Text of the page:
The CHAI collaborative has become a national resource for child health improvement and a successful model worth spreading within and between institutions. The collaborative is currently partnering with organizations in order to find best ways of diffusing information about effective programs and innovations. CHAI is working with the Institute for Healthcare Improvement to develop leadership skills and processes for effective spread of innovative ideas, and with the University of Southern California Schools of Business and Communication, as well as the IBM Institute for Knowledge Management, to examine effective modes of dissemination.

A project called Partnering for Patient Safety, which kicked off on June 21, 2000, has the mission of:

  • Developing standardized nomenclature, definitions, tracking methodologies, and rate calculations.
  • Comparing rates of medication errors and adverse drug events in each aspect of the medication process (i.e., prescribing, transcribing, dispensing, monitoring).
  • Identifying best practices for each aspect of the medication usage process.
  • Implementing best practices at all sites.
  • Documenting changes in error rates as well as the impact of error rates on financial and clinical outcomes.
  • Sharing lessons learned with the world.

CHAI will do all this through partnerships with the Institute for Healthcare Improvement; Premier, Inc.; and external experts. Dr. Kurtin noted that such a collaboration allows the sharing of the limited expertise in the medical errors field.

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Improving Chemotherapy Systems

Christopher Lomax, Pharm.D. presented the Chemotherapy Systems Performance Improvement Project at the Children's Center for Cancer and Diseases (Children's Hospital, Los Angeles). The project includes a focus on strategies for reducing medication errors:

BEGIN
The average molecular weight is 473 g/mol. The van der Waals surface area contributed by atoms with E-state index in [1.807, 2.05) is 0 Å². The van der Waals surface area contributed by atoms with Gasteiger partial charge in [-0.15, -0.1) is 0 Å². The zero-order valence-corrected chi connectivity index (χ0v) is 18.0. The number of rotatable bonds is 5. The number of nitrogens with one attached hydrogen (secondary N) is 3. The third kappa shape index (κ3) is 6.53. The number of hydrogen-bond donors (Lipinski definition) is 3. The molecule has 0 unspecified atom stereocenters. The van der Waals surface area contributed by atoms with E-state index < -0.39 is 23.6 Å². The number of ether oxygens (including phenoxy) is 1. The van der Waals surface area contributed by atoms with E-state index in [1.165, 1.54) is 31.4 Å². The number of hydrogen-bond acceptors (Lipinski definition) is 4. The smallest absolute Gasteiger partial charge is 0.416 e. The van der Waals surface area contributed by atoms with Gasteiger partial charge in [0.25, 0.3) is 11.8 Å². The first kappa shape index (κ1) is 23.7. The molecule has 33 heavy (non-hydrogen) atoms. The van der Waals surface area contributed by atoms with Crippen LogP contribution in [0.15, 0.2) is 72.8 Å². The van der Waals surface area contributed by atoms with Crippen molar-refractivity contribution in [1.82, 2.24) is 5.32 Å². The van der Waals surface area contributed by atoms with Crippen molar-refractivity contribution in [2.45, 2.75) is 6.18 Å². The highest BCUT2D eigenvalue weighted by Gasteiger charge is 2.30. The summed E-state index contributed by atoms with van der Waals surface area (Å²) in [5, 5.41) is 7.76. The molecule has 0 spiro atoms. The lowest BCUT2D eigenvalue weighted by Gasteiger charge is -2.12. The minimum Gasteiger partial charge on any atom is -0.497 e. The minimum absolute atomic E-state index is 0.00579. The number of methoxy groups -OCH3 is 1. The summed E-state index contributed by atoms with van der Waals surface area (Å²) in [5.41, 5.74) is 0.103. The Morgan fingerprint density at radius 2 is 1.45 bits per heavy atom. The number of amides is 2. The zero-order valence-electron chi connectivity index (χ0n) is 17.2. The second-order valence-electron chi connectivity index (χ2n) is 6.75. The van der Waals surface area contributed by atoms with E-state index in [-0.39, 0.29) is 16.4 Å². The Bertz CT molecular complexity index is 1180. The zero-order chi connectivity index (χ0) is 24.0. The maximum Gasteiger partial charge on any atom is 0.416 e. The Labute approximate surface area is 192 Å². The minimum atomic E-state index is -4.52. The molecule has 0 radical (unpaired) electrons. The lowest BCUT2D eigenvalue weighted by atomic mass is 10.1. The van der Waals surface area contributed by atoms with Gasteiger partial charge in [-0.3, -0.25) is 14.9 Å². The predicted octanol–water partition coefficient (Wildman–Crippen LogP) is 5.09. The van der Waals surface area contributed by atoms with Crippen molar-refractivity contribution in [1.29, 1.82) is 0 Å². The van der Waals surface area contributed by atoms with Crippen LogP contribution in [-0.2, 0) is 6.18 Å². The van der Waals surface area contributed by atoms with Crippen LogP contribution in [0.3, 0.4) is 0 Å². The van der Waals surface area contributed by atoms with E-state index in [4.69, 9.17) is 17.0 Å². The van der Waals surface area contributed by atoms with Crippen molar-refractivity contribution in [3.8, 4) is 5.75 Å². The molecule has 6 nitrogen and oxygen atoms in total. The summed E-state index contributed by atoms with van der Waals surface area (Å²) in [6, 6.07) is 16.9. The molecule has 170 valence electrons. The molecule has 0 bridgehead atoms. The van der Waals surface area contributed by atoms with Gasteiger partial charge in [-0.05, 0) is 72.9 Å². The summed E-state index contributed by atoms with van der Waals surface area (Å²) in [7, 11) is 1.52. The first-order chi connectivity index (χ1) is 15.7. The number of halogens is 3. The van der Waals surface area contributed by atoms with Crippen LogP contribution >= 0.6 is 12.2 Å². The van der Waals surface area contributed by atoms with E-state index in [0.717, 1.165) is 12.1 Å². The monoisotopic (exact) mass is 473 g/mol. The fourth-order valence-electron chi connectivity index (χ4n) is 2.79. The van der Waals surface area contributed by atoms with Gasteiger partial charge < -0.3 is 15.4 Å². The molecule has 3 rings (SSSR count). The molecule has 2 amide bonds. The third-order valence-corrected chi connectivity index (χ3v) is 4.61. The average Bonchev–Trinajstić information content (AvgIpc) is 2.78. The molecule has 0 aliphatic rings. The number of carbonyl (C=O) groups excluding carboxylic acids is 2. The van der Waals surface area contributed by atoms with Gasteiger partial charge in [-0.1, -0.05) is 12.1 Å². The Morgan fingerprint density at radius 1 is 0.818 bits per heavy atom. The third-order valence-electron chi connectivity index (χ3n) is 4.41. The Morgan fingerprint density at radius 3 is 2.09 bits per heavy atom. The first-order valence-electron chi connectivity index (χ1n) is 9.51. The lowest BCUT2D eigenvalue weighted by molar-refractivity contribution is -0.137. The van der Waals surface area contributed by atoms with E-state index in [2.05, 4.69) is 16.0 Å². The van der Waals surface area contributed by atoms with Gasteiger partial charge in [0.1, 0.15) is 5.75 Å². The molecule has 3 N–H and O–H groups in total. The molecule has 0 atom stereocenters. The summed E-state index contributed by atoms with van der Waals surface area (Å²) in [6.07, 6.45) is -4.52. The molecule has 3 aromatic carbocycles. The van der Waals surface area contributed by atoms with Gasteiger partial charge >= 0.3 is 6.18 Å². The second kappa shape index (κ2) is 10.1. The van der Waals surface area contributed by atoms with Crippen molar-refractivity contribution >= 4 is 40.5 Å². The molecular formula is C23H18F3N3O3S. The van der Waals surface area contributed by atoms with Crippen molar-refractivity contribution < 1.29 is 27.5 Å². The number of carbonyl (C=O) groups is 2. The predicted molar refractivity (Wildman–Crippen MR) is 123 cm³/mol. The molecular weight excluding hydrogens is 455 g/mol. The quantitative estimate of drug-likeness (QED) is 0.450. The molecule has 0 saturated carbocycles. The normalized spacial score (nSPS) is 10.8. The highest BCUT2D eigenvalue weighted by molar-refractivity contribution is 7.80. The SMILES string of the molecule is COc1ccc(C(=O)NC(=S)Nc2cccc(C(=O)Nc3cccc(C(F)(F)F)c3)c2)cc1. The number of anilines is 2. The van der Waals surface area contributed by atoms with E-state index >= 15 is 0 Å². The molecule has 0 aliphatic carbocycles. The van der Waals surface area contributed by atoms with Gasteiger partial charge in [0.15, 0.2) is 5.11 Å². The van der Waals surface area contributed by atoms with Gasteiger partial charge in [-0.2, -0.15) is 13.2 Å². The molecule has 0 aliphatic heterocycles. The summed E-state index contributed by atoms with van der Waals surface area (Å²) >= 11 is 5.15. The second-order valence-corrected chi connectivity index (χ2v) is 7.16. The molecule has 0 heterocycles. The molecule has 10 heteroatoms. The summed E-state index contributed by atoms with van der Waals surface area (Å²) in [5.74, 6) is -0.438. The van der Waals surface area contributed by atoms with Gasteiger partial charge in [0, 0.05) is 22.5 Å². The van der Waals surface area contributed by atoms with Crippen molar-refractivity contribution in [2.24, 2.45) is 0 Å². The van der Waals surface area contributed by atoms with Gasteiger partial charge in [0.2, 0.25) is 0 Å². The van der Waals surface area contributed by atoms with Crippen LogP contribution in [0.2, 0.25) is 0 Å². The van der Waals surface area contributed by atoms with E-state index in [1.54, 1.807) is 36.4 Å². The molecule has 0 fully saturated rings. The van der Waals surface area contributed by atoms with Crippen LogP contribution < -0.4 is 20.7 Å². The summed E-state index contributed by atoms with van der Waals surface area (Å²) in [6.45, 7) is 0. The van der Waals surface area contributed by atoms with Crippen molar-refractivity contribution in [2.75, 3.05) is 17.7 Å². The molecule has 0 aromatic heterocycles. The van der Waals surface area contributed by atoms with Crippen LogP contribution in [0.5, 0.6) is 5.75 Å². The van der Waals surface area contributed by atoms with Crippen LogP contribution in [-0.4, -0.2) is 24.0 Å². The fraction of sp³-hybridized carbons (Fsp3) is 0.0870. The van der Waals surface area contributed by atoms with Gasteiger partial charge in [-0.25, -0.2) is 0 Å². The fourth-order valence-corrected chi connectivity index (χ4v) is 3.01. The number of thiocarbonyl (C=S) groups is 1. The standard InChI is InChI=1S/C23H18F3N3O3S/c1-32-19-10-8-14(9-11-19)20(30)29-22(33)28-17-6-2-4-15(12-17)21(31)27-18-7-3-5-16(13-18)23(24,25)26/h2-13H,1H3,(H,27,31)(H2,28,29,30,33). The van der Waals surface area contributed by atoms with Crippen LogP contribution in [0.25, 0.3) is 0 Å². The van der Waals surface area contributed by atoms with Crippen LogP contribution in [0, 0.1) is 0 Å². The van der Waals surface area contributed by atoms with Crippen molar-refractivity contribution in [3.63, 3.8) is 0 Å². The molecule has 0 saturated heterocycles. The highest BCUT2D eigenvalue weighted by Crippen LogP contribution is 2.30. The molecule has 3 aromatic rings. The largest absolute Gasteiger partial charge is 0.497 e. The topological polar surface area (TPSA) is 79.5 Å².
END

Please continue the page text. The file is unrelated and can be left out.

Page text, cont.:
• Chemotherapy order sets.
  • Road maps.
  • Documentation.
  • Monitoring/evaluation.
  • Communication.

The goal was to provide all patients with quality care via a cohesive multi-disciplinary team that supports processes to promote safety, communication, efficiency, collaboration, and seamless delivery of care. Dr. Lomax focused his presentation on chemotherapy order sets and road maps.

Dr. Lomax observed that there was a need to improve the translation of a treatment plan into a standard order set. The process needed to begin with the conception of a treatment plan and end with the administration of medication. Order sets were generated by adhering to a team-approved standardized format, and a process was established for multi-disciplinary review of new order sets. The order set template includes:

  • Demographics.
  • Pre-chemotherapy criteria.
  • Pre-chemotherapy hydration.
  • Supportive care.
  • Monitoring/laboratory work.
  • Discharge criteria.

Order sets are to be maintained in a retrievable and secure computer source, and the system is to be incorporated into long-term physician order-entry goals.

The goal of the road map/documentation effort was to improve the communication and documentation of a patient's treatment plan, beginning with the initiation of therapy and ending with the completion of that phase of therapy.

Each patient was to be provided with a definable treatment plan to be included in their permanent record, and given a current and accurate road map indicating medications given in conjunction with their treatment plan. The road map tool also documents dosage adjustments that are required during therapy.

The documentation strategy was to consistently and accurately document medication administration. Multi-disciplinary team interventions were to be timely and accurately documented in an easily retrievable format regardless of location (inpatient or outpatient). This documentation tool (road map) will be in a standard and predictable format, providing practitioners with a clear understanding of:

  • The treatment plan source.
  • Therapy administered.
  • Pertinent observations, toxicities, and therapy modifications.

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Current as of June 2000


Internet Citation:

Errors in Children's Health Care. Role of Partnerships: Second Annual Meeting of Child Health Services Researchers. June 27, 2000. Agency for Healthcare Research and Quality, Rockville, MD. http://www.ahrq.gov/research/chsr2err.htm


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Current as of June 2000
Internet Citation: Role of Partnerships: Second Annual Meeting of Child Health Services R: Errors in Children's Health Care. June 2000. Agency for Healthcare Research and Quality, Rockville, MD. http://www.ahrq.gov/news/events/other/chsr2/chsr2err.html